Judge gavel, scales of justice and law books in court

The Court of Appeal for B.C. upheld a lower court’s ruling that an investor can’t invoke his charter rights to avoid providing evidence to the British Columbia Securities Commission (BCSC).

The court dismissed an appeal from Harish Tak who sought to challenge an order requiring him to give evidence to the regulator. Tak said he risked facing criminal prosecution in the U.S., where his compelled evidence could be used to incriminate him.

He sought an exemption from testifying as part of a BCSC investigation based on the protections against self-incrimination under the Charter of Rights and Freedoms.

The BCSC is investigating the trading and distribution of securities in NewGen Biopharm Corp. and Breathtec Biomedical Inc., and is inquiring into the activities of four brokers at Mackie Research Capital Corp. in Vancouver, including Tak’s brother.

Tak, who also has an account at the firm, is not a target of the investigation but the regulator believes he may have relevant evidence, the court noted.

The U.S. Securities and Exchange Commission is also investigating trading in the shares of NewGen and its public disclosures.

Before an interview with the BCSC, Tak sought assurances from the regulator that the contents of his compelled interview wouldn’t be shared with the U.S. authorities.

“The commission declined to provide such an undertaking. Mr. Tak attended the interview but refused to answer any questions,” the decision noted.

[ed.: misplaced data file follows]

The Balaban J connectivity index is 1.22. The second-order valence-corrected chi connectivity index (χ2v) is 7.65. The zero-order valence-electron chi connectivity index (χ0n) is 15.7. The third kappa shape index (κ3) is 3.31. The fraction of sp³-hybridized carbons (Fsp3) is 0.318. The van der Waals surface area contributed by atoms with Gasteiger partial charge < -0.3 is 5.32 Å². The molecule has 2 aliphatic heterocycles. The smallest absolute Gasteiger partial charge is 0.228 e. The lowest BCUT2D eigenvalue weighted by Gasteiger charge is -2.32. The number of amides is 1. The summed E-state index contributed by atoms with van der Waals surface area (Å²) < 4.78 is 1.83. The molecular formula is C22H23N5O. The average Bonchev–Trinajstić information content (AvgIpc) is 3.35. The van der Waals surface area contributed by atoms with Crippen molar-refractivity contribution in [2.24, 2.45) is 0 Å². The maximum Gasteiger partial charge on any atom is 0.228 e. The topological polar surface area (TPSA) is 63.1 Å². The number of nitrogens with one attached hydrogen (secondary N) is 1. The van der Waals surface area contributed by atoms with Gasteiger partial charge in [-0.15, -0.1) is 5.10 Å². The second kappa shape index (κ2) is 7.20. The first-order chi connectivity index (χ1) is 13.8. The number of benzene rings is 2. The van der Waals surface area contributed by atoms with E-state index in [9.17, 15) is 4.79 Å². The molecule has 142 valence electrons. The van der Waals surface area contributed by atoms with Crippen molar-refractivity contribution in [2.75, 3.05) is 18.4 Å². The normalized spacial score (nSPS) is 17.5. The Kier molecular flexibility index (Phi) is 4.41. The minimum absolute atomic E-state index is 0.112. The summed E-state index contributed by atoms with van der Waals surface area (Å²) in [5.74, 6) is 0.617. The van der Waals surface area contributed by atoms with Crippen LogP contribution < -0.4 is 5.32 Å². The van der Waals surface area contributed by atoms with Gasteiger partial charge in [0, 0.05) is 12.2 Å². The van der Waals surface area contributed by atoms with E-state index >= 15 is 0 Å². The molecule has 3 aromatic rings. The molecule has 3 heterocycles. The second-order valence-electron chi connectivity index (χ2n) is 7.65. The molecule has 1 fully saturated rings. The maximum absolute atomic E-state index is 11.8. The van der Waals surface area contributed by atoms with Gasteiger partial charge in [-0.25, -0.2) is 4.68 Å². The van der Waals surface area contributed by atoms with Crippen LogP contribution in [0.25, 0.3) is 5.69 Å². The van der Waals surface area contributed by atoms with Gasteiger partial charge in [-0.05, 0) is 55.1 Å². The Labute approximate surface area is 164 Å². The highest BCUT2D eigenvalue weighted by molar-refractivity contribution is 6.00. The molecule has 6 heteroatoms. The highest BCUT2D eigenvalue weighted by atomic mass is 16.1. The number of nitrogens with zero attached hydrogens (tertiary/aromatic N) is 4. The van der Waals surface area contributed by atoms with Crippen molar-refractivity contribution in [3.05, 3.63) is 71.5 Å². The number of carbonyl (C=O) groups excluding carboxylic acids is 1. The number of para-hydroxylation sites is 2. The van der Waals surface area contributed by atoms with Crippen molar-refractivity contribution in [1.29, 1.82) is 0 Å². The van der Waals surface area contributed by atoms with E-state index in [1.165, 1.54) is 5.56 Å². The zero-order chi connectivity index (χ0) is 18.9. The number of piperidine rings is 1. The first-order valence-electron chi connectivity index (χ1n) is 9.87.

In 2021, a lower court ordered that Tak must testify to the BCSC, and that decision has now been upheld.

The appeal court ruled that the charter only limits the sharing of compelled testimony in cases where the witness establishes that they’re facing “a real and substantial risk of criminal prosecution” in a jurisdiction without comparable protections on the use of compelled testimony.

“In my view this appeal fails on the basis that the record does not establish on a balance of probabilities that Mr. Tak is at a real and substantial risk of criminal prosecution in the U.S. or that he would not be entitled to reasonably comparable derivative use immunity in that jurisdiction,” the court said in its decison.

“I see no error in the chambers judge’s conclusion that Mr. Tak’s concerns about a future criminal prosecution were entirely speculative. There is nothing in the record that suggests a real and substantial risk that this will occur,” the appeal court added.

At the same time, the court noted that the BCSC has legitimate interests in compelling testimony.

“Obtaining evidence to regulate the securities industry is a goal of substantial public importance. The securities market has long been recognized as an international one and effective regulation requires cooperation and reciprocal assistance between securities regulators in different jurisdictions,” it said.

Ultimately, the court found that Tak “failed to prove a real and substantial risk that he would be subject to a criminal prosecution in the United States and comparable protection from the derivative use of his compelled testimony would not be available.”

As a result, it dismissed his appeal.